Reynolds School Media Watch

Media Watch airs each Friday from 2-3 p.m. as part of 88.7 KUNR Reno Public Radio's "Beyond the Headlines" program

12/5/2013 - By: Aaron Walton
Media Watch Alan Stavitsky, dean of the journalism department, speaks at a session of Media Watch, which airs every Friday at 2 p.m. on KUNR.

Fridays bring a new voice to current and possibly controversial media topics, media analysis and criticism. Tune in each week to hear Reynolds School Dean Al Stavitsky provide listeners with an inside look at news coverage and other media issues from 2 to 3 p.m. on 88.7 KUNR.

To listen to past programs follow the links below:

Sparks Middle School Shooting

Navy Yard Shooting Coverage 

The revolving door in the CEO position at NPR

Why are billionaires investing in newspapers?

Stavitsky and co-hosts KUNR journalists discuss local and national media issues to help listeners understand the role of the media in society.  

"Reynolds School Media Watch gives the community a fresh perspective on what media practitioners do and why they do it," said Stavitsky.  "It's an extension of our educational mission."

For example, Stavitsky recently discussed the controversial media release of the Sparks Middle School shooter's name. Other topics have included the Navy yard shooting, NPR's change in leadership and the impact of billionaires buying newspapers and framed these issues from the perspective of both journalists and the public.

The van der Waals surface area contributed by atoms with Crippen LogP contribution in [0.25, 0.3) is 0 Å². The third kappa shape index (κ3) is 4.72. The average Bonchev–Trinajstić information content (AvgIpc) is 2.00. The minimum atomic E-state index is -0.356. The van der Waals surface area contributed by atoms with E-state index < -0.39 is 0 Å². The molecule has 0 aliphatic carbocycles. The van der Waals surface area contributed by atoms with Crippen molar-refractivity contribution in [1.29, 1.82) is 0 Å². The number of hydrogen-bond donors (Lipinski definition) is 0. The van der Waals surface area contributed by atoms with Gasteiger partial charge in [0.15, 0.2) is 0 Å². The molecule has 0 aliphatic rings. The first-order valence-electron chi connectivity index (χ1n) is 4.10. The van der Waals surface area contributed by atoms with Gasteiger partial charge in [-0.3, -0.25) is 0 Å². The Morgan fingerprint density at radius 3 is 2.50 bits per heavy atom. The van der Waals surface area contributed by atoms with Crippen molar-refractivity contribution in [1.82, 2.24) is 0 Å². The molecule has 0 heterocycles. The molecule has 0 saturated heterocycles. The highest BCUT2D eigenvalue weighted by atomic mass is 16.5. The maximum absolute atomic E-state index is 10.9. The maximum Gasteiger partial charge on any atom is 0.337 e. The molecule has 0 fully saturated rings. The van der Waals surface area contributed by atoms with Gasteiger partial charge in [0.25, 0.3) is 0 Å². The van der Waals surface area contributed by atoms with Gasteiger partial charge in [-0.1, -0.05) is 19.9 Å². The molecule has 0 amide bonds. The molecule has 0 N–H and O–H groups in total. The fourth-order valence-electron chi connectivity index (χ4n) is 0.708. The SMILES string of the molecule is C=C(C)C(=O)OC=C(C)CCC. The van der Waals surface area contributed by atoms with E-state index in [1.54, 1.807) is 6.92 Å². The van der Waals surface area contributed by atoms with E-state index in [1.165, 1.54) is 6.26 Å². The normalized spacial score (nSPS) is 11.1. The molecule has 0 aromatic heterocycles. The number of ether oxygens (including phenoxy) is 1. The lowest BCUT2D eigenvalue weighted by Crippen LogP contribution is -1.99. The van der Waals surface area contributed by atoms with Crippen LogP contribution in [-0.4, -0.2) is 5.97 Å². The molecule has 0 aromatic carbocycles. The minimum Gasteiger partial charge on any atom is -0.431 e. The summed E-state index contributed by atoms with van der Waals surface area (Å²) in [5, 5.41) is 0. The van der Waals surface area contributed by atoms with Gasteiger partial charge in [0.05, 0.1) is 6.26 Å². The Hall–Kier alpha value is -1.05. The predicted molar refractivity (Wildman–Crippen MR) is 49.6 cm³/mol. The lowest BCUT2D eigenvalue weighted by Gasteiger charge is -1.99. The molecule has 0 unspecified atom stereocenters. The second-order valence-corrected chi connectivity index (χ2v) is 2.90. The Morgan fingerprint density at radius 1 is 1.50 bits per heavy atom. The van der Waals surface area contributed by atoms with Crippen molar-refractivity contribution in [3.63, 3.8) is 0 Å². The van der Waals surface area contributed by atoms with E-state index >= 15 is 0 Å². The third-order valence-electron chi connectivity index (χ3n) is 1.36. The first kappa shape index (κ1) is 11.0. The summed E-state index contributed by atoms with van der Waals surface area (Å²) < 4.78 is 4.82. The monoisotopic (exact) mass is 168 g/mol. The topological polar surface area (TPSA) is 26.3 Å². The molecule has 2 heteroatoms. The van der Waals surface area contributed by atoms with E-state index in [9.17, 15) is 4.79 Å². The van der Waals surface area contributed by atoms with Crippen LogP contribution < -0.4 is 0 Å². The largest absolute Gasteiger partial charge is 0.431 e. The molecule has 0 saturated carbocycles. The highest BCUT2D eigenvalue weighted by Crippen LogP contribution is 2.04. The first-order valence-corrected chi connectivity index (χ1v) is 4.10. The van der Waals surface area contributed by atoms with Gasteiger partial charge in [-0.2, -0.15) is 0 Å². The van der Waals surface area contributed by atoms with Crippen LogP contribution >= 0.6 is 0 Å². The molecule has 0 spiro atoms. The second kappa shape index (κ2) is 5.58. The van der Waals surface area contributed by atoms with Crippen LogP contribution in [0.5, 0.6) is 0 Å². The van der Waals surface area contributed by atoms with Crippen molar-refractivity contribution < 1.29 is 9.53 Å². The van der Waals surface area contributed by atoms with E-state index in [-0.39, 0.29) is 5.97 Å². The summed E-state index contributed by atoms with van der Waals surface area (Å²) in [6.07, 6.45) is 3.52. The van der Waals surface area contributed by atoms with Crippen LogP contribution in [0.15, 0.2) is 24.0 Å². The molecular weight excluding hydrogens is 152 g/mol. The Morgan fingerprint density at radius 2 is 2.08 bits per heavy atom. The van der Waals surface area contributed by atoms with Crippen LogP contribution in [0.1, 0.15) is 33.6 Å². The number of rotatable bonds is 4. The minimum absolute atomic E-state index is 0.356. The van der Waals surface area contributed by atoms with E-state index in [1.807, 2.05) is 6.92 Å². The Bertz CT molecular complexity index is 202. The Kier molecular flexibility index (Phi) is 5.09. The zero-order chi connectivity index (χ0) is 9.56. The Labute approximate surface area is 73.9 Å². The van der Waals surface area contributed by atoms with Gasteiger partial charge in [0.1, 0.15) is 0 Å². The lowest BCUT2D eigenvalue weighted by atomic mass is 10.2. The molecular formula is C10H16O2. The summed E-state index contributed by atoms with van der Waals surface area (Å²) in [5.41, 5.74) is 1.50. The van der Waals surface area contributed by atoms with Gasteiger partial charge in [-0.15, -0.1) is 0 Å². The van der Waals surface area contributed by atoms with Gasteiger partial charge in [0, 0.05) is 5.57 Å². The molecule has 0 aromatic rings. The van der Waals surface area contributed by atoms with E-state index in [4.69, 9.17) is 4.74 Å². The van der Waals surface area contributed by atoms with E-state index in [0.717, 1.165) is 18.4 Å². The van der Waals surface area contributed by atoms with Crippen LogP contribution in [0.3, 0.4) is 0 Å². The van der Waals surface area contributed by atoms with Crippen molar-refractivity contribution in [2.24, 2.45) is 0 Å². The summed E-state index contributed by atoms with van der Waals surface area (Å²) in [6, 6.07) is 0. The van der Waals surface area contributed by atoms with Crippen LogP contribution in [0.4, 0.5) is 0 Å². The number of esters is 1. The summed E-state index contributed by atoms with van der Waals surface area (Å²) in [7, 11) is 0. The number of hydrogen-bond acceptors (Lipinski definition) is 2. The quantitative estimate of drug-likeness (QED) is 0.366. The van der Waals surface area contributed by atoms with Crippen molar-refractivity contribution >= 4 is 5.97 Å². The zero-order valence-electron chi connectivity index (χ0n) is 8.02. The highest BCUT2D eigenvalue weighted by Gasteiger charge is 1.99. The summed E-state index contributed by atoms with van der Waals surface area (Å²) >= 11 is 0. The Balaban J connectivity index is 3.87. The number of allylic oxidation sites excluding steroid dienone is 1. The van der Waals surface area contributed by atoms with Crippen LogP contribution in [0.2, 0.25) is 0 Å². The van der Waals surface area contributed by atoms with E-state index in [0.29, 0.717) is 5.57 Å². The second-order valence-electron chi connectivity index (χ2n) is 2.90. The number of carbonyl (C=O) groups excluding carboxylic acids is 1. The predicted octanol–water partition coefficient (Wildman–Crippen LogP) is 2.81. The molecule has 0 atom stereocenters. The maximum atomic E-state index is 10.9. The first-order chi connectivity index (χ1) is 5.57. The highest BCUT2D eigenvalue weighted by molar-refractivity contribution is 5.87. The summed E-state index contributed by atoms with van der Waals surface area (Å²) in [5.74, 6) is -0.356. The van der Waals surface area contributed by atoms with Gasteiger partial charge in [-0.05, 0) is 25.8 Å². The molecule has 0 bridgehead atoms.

"We're dealing with issues that don't just affect our community, " said Stavitsky.  "Media influence our lives in one way or another and knowing more about media will benefit everyone."

A recent study shows Americans consume almost 12 hours of media information per day, in their free time; therefore it is important for readers, watchers and listeners to understand the information they are consuming. Media Watch aims to educate consumers and improve how we understand media in our communities.

"Media are more than just television and radio news and the morning paper," Stavitsky said. "It's  our phones, computers and tablets. That is why the Media Watch program is so important." 


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